Until the 1990s, state owned utilities were responsible for investments in transmission in most emerging markets. That decade saw a wave of restructuring across Latin America, along with many members of the OECD, which led to new business models for developing and financing transmission infrastructure.4 At least one of these models – the independent transmission project model – was successful enough at decreasing costs and reducing project implementation risks that it has subsequently been employed in the U.S. and the U.K. even though the transmission systems of both countries are, by and large, privately owned networks. In the U.K., the Office of Gas and Electricity Markets (Ofgem) estimated that using that model resulted in cost reductions of between 23% and 34% in relation to approximately 3 billion Pounds of investment in transmission related to new offshore wind projects.5 In the U.S., a recent report estimated that competitive transmission development processes can be expected to yield cost savings ranging from 20% to 30% on average, when compared to non-competitive development by incumbent transmission owners.
In many respects it is not surprising that private funding has not yet been utilized for transmission in Africa to the extent it has in other continents. Investment in generation is usually considered to be easier to structure and organize and significant private investment in generation did not begin in Africa until the late 1990s. Agreeing roles and responsibilities between a private investor and state owned utility is more difficult with transmission assets which are often closely integrated with the existing network. Transmission networks are usually centrally planned and organized to a very high degree by the government or state owned entities and it can feel like a loss of control to open up the network and involve third parties for the first time, particularly for governments, which still often consider transmission infrastructure as strategically significant. However, in the current fiscally constrained economic environment, it is clear that the governments in Africa that can unlock new sources of funding for the energy sector will be the governments most likely to succeed in expanding electricity access, improving the provision of power to industry and improving sector sustainability. There are many transmission projects without funding at present which have the potential to build critical infrastructure with a clear accretive financial case. National development plans depend on this infrastructure being built, and the global energy transition relies on suitable network infrastructure existing in order to unlock renewable energy sources.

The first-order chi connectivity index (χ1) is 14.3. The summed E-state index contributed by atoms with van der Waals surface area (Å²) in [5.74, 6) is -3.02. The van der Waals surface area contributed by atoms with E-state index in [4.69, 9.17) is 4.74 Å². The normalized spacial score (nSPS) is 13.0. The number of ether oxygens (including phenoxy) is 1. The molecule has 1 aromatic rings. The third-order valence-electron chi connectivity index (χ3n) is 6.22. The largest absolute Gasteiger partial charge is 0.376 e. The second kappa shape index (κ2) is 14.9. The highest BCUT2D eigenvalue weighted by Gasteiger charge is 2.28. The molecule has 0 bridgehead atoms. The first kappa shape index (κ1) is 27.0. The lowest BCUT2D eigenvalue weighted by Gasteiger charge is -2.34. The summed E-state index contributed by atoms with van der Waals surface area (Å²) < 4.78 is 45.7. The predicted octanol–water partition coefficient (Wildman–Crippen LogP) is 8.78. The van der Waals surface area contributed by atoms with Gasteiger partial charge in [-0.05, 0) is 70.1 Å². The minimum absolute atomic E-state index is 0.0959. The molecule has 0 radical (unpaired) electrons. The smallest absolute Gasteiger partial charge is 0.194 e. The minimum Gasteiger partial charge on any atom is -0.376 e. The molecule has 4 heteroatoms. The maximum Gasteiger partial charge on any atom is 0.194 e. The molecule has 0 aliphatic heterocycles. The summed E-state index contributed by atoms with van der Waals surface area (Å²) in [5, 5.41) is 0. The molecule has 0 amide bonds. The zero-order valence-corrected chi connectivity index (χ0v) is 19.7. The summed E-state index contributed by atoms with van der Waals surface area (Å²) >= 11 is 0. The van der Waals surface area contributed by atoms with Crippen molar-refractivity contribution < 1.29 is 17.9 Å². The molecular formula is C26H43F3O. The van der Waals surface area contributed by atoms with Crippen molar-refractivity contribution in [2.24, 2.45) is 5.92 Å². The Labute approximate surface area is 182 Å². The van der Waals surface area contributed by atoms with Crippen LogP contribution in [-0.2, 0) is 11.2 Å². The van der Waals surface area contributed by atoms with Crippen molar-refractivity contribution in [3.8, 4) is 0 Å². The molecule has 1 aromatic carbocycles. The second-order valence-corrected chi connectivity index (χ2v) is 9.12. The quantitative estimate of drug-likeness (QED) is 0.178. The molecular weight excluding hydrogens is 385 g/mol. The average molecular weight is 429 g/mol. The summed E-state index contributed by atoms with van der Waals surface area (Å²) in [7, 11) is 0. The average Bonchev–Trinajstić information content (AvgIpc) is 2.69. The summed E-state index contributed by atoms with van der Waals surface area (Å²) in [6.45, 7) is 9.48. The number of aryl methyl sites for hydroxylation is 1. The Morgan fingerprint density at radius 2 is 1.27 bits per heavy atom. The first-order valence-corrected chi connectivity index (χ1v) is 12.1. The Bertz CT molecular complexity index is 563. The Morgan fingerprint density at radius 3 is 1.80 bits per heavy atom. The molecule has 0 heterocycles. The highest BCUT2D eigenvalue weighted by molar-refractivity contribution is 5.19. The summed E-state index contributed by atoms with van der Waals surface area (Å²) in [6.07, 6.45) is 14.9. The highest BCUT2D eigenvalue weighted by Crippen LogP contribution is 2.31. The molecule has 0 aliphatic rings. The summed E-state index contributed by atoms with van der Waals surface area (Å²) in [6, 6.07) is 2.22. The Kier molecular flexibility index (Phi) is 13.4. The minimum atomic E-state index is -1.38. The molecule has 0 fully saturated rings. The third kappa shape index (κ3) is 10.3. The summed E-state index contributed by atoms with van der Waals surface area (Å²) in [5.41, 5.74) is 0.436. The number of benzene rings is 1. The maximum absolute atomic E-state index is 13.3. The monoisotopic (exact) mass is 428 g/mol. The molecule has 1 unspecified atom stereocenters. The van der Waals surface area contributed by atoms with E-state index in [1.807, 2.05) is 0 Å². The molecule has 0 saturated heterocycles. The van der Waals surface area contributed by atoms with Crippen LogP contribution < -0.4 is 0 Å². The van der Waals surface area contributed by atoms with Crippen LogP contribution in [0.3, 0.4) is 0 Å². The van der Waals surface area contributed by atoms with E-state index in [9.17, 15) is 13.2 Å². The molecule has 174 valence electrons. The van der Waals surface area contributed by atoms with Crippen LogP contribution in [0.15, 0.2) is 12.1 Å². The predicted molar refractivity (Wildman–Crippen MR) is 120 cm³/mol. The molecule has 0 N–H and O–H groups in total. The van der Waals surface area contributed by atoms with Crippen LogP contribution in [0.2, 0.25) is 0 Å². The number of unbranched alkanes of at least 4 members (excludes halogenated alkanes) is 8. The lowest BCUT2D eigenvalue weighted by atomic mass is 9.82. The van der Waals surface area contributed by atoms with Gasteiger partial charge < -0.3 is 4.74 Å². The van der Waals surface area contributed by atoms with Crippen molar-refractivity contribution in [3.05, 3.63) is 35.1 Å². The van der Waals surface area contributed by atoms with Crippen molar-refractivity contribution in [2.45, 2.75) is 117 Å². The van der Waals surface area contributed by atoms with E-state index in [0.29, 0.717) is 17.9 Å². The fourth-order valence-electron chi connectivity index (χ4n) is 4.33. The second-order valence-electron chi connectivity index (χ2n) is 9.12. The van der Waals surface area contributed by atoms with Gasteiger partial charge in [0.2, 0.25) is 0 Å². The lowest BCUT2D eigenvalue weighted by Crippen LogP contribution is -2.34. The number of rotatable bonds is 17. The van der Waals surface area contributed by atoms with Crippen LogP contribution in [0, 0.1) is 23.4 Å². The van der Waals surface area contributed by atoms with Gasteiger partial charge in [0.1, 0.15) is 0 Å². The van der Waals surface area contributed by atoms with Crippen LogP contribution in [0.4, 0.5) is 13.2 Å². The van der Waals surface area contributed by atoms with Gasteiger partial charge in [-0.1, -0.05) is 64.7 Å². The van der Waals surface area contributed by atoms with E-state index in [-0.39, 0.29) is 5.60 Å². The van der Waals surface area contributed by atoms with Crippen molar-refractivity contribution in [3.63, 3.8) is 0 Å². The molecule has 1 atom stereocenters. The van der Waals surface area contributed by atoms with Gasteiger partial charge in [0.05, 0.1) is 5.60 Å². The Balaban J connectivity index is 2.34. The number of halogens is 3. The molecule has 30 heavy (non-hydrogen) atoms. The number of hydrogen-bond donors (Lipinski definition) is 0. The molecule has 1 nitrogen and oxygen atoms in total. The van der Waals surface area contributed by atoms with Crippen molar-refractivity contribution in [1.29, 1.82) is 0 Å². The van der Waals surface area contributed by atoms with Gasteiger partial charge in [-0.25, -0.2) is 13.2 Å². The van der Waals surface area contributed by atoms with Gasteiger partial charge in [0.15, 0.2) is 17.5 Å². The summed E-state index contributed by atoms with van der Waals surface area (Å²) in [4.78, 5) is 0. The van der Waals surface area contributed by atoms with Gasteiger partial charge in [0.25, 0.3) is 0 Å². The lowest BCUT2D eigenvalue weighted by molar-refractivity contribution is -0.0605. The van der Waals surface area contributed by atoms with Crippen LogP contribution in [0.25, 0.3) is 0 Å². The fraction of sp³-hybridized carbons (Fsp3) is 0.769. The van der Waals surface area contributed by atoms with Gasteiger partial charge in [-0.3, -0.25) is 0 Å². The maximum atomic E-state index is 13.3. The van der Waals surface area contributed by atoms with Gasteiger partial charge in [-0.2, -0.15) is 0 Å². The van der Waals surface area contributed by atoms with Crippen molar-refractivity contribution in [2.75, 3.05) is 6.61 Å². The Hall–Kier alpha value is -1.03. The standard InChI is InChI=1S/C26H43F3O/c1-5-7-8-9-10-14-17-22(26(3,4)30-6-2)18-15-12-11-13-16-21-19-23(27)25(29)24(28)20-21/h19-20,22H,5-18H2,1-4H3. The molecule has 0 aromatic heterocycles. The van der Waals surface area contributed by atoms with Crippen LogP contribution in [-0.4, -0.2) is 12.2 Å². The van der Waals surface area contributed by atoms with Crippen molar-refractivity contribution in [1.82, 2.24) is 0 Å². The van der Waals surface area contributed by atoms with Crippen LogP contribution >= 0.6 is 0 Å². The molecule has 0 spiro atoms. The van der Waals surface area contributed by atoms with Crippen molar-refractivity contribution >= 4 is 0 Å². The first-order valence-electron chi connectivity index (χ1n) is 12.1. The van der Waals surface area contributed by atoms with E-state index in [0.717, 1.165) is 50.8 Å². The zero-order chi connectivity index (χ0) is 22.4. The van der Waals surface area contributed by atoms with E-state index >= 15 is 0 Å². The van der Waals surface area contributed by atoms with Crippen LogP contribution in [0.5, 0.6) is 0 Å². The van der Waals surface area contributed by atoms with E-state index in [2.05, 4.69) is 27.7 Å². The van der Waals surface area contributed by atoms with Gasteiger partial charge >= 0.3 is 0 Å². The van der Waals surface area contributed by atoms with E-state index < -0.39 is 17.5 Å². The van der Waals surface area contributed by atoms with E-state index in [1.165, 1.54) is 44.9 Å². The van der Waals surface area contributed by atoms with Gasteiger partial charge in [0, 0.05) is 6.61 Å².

At least four different business models could be used to facilitate private investment in transmission infrastructure across most of Africa (and in emerging markets more generally). Those four business model are:
- whole of network concessions,
- independent transmission projects (“ITPs”), which are also known as independent power transmission projects,
- privatizations (a sale of shares by a government in a state owned utility or transmission company), and
- merchant lines.
These four models are described, in the most general of terms, below. In subsequent articles, we will examine some of these models and the issues they present, in more detail. As is the case with independent power projects, and public-private partnerships more generally, these models are flexible and can be tailored to better address unique needs, constraints, and challenges. As a result, the models described below should be taken for that are – archetype-like models that can be modified so that they can be implemented across a wide variety of circumstances.